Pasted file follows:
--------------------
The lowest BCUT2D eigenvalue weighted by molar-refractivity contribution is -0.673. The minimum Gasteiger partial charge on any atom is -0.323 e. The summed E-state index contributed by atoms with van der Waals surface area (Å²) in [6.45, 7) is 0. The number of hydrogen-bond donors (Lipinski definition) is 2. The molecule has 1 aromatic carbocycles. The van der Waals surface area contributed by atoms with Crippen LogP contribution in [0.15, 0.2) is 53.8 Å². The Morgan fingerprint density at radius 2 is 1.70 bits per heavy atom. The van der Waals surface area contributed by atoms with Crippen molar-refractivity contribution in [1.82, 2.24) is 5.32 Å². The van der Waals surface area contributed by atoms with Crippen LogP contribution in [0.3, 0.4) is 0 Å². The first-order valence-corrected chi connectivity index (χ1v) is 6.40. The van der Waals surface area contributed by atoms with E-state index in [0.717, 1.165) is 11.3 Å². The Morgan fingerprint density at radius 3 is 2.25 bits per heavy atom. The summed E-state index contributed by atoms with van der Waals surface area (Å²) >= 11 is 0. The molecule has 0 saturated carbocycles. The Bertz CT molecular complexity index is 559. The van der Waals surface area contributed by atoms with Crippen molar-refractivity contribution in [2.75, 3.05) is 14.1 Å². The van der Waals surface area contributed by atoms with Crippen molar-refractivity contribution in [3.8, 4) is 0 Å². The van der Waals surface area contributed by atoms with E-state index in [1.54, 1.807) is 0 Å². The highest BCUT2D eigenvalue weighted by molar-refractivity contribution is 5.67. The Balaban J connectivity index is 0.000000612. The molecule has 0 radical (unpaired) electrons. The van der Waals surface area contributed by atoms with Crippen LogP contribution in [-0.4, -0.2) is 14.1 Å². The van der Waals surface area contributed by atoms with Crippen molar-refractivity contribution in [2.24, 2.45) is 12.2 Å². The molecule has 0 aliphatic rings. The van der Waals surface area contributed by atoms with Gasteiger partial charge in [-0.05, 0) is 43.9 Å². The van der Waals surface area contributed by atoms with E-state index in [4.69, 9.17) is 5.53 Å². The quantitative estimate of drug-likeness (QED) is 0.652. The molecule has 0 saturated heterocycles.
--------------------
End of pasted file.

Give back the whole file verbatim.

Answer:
The lowest BCUT2D eigenvalue weighted by molar-refractivity contribution is -0.673. The minimum Gasteiger partial charge on any atom is -0.323 e. The summed E-state index contributed by atoms with van der Waals surface area (Å²) in [6.45, 7) is 0. The number of hydrogen-bond donors (Lipinski definition) is 2. The molecule has 1 aromatic carbocycles. The van der Waals surface area contributed by atoms with Crippen LogP contribution in [0.15, 0.2) is 53.8 Å². The Morgan fingerprint density at radius 2 is 1.70 bits per heavy atom. The van der Waals surface area contributed by atoms with Crippen molar-refractivity contribution in [1.82, 2.24) is 5.32 Å². The van der Waals surface area contributed by atoms with Crippen LogP contribution in [0.3, 0.4) is 0 Å². The first-order valence-corrected chi connectivity index (χ1v) is 6.40. The van der Waals surface area contributed by atoms with E-state index in [0.717, 1.165) is 11.3 Å². The Morgan fingerprint density at radius 3 is 2.25 bits per heavy atom. The summed E-state index contributed by atoms with van der Waals surface area (Å²) >= 11 is 0. The molecule has 0 saturated carbocycles. The Bertz CT molecular complexity index is 559. The van der Waals surface area contributed by atoms with Crippen molar-refractivity contribution in [2.75, 3.05) is 14.1 Å². The van der Waals surface area contributed by atoms with Crippen molar-refractivity contribution in [3.8, 4) is 0 Å². The van der Waals surface area contributed by atoms with E-state index in [1.54, 1.807) is 0 Å². The highest BCUT2D eigenvalue weighted by molar-refractivity contribution is 5.67. The Balaban J connectivity index is 0.000000612. The molecule has 0 radical (unpaired) electrons. The van der Waals surface area contributed by atoms with Crippen LogP contribution in [-0.4, -0.2) is 14.1 Å². The van der Waals surface area contributed by atoms with Crippen molar-refractivity contribution in [2.24, 2.45) is 12.2 Å². The molecule has 0 aliphatic rings. The van der Waals surface area contributed by atoms with Gasteiger partial charge in [-0.05, 0) is 43.9 Å². The van der Waals surface area contributed by atoms with E-state index in [4.69, 9.17) is 5.53 Å². The quantitative estimate of drug-likeness (QED) is 0.652. The molecule has 0 saturated heterocycles.